But catching an occultation can be tricky. To see one, astronomers need to be “at the right place at the right time,” says Morgado. This is especially difficult for a space telescope because it’s hard to predict exactly where the orbiting observatory will be when an occultation occurs.

“What's unique with this is the fact that, for the first time, they've used a satellite in space to perform a stellar occultation,” says O'Rourke. It’s only possible to “know the ring exists because of the quality of Cheops, because [the telescope] is outside the atmosphere. So, there are no special effects from the atmosphere which might affect the signal.”

Data from the Cheops space telescope also has a very high signal-to-noise ratio, which made it possible for the astronomers to be confident they were really seeing an out-of-place ring around Quaoar. The team also analyzed occultation data collected by astronomers around the world, including observations made by citizen scientists.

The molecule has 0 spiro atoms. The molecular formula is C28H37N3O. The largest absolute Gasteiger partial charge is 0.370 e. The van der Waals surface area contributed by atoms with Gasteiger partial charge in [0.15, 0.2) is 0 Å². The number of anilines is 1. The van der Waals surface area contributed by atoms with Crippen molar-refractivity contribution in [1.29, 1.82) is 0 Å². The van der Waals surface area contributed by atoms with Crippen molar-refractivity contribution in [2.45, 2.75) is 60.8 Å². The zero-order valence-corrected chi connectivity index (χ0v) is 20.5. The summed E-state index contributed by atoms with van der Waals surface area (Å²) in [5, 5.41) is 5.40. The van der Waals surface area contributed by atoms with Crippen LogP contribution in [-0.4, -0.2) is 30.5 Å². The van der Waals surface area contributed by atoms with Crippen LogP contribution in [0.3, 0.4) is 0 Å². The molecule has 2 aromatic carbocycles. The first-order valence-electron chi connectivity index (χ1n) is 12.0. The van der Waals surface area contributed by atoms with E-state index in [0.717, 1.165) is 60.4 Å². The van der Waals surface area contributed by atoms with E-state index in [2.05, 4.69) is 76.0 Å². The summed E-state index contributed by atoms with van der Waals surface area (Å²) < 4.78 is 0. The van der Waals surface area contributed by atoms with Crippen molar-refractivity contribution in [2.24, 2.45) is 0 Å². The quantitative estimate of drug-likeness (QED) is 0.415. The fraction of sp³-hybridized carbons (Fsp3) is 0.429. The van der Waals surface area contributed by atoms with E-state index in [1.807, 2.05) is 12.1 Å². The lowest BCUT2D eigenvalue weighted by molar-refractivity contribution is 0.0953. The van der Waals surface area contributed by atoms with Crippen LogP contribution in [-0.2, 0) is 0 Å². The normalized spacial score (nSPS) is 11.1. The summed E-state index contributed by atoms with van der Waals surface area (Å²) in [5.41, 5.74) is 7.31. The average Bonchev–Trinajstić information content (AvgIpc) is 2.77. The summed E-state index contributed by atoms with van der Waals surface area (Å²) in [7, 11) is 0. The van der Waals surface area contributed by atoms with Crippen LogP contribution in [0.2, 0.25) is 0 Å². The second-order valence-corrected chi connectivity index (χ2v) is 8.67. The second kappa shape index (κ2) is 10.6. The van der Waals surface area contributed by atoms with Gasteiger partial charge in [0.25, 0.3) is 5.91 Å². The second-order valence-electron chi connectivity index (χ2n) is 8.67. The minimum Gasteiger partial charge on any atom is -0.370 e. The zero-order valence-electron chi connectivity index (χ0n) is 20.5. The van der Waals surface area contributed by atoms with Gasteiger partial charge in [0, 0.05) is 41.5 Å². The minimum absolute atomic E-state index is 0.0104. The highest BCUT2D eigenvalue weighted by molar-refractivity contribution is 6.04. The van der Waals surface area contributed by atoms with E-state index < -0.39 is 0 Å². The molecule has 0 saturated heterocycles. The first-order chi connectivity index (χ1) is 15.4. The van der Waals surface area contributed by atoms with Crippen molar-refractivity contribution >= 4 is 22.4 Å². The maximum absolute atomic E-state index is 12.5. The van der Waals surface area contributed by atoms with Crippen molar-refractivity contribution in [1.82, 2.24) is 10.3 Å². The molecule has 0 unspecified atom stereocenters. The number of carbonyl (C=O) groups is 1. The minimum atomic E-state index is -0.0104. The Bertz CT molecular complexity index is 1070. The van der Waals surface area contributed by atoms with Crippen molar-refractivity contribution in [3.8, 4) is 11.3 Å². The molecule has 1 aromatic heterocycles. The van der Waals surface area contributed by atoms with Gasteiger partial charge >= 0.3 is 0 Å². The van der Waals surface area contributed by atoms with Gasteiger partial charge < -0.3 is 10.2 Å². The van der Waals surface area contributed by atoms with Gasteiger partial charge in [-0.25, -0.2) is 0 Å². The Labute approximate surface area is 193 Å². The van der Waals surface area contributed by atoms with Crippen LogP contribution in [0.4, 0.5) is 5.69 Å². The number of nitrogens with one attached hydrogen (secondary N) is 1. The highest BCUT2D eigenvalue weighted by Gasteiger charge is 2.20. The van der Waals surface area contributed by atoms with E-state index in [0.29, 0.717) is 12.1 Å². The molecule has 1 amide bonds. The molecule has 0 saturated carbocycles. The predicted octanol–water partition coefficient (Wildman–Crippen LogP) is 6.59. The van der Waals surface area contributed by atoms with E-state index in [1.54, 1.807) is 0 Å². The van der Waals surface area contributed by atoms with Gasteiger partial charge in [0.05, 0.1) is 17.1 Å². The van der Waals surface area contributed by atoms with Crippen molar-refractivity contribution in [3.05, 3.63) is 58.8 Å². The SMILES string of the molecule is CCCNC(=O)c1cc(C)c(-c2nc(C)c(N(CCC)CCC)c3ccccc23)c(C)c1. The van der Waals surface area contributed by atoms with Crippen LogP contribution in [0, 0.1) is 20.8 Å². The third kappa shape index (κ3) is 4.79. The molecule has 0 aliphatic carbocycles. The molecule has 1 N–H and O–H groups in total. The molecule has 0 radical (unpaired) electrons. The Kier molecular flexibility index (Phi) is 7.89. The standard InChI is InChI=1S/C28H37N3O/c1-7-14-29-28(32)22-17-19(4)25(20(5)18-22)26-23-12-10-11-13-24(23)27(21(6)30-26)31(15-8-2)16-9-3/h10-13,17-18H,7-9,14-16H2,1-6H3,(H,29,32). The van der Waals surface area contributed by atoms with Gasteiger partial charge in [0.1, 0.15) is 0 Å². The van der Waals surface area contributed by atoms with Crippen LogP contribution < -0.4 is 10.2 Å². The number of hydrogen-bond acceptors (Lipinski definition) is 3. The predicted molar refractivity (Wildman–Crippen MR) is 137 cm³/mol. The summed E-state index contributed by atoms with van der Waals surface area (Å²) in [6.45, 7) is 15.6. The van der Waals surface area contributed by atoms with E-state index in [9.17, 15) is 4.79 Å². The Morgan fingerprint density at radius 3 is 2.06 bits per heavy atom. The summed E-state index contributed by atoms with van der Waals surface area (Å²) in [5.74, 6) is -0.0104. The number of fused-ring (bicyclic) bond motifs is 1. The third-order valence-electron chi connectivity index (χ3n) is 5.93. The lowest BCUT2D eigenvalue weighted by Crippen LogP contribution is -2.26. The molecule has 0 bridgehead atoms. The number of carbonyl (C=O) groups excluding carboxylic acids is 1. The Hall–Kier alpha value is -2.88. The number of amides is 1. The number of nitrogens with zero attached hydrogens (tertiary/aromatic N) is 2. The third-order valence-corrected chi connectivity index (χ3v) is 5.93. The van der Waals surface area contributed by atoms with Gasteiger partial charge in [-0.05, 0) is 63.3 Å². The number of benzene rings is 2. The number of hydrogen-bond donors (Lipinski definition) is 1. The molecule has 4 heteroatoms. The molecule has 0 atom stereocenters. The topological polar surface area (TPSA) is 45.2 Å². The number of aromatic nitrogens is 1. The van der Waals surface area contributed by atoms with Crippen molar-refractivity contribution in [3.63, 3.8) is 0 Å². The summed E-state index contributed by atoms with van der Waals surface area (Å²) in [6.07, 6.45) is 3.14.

Pushing the Limit

The new study is part of a bigger project called Lucky Star, which uses occultations to study dwarf planets in the outer solar system like Quaoar.

These distant objects preserve primordial material from the system’s earliest days. Their orbits also provide clues about how the worlds’ orbits evolved over time, offering scientists a glimpse into the distant past. And, as Quaoar’s rings show, dwarf planets can also teach researchers a lot about how ring systems and moons form.

At this point, only two other small bodies in the solar system, Haumea and Chariklo, are known to host rings. However, Morgado expects that to change in the future.

“We believe that many more rings are [out] there,” says Morgado. “We need to keep observing, and also to look far, far away from the bodies just to see if there is something there. Because the Roche limit may not be the limit anymore.”